Money managers under the microscope
Hedge funds: Greece is the word
This week’s Reuters Hedge Fund and Private Equity Summit gave us some new insights into how hedge funds are betting on Greece’s debt crisis and their attitude to talk that politicians and regulators may clamp down on their activities.
According to Cheyne Capital, for instance, buying Greek CDS is an “old trade” that many hedge funds have moved out of. Many have instead moved to short bets on the euro, as the single currency comes under pressure from the debt of some southern European countries.
Then again, two managers from GLG, ranked by Eurohedge this week as Europe’s 6th biggest hedge fund firm, said they are actually long the euro.
The rationale, according to fund manager Karim Abdel-Motaal, is that the euro is the least ugly major currency and hasn’t seen the same quantitative easing used elsewhere.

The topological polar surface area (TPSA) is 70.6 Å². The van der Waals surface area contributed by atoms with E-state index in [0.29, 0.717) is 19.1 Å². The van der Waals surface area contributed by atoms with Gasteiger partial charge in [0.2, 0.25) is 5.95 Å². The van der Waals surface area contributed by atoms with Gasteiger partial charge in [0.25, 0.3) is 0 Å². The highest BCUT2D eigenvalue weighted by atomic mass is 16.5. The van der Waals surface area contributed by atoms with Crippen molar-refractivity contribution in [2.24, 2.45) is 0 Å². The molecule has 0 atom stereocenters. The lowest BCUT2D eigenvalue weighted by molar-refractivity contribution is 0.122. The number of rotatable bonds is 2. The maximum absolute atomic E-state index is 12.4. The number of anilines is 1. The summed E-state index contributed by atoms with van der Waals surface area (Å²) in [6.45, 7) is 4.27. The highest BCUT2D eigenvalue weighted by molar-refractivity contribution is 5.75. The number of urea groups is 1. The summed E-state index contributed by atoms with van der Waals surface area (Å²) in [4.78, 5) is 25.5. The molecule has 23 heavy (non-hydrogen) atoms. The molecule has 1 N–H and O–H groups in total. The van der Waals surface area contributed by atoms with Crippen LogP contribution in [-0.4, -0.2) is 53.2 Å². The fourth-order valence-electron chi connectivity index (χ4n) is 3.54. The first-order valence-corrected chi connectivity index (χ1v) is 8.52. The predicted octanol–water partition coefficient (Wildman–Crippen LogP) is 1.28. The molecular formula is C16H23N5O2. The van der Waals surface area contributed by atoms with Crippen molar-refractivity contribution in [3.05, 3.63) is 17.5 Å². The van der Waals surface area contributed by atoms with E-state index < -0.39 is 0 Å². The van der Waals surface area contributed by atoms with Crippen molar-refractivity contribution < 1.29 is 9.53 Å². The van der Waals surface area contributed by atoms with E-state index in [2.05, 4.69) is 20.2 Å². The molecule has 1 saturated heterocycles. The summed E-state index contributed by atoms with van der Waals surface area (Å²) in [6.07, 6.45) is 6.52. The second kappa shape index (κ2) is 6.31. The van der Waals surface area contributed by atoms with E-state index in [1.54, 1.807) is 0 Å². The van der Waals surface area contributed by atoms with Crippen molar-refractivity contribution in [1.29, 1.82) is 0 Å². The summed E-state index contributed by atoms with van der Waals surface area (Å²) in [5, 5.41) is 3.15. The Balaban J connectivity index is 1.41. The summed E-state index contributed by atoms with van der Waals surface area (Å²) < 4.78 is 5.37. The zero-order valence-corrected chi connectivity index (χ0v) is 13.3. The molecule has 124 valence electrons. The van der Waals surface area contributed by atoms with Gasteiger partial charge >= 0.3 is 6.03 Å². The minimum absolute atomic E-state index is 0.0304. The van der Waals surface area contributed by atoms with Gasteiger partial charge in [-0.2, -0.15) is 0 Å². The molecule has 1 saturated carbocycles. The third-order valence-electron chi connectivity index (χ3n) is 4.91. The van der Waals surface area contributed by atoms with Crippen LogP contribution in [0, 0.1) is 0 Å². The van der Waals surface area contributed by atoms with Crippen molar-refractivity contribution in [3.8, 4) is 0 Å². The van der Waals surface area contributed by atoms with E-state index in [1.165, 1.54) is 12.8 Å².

In addition, the strength of France and Germany’s economies coming out of recession means interest rates could rise sooner than expected, boosting the single currency.
They were also quick to dismiss the idea that banning or limiting CDS would somehow improve the situation.
“Let’s assume you ban credit default swaps, and Greek spreads automatically go to the same level as German spreads … Would you rather hold a German bond at a spread of 1 percent or a Greek bond at a spread of 1 percent? You’ve just made Greek debt unfinanceable.”
Abdel-Motaal argues that such short bets have an inbuilt “natural self-discipline” and are by no means an easy, one-way bet for hedge funds. After all, “when you’re wrong, you get toasted”, he says.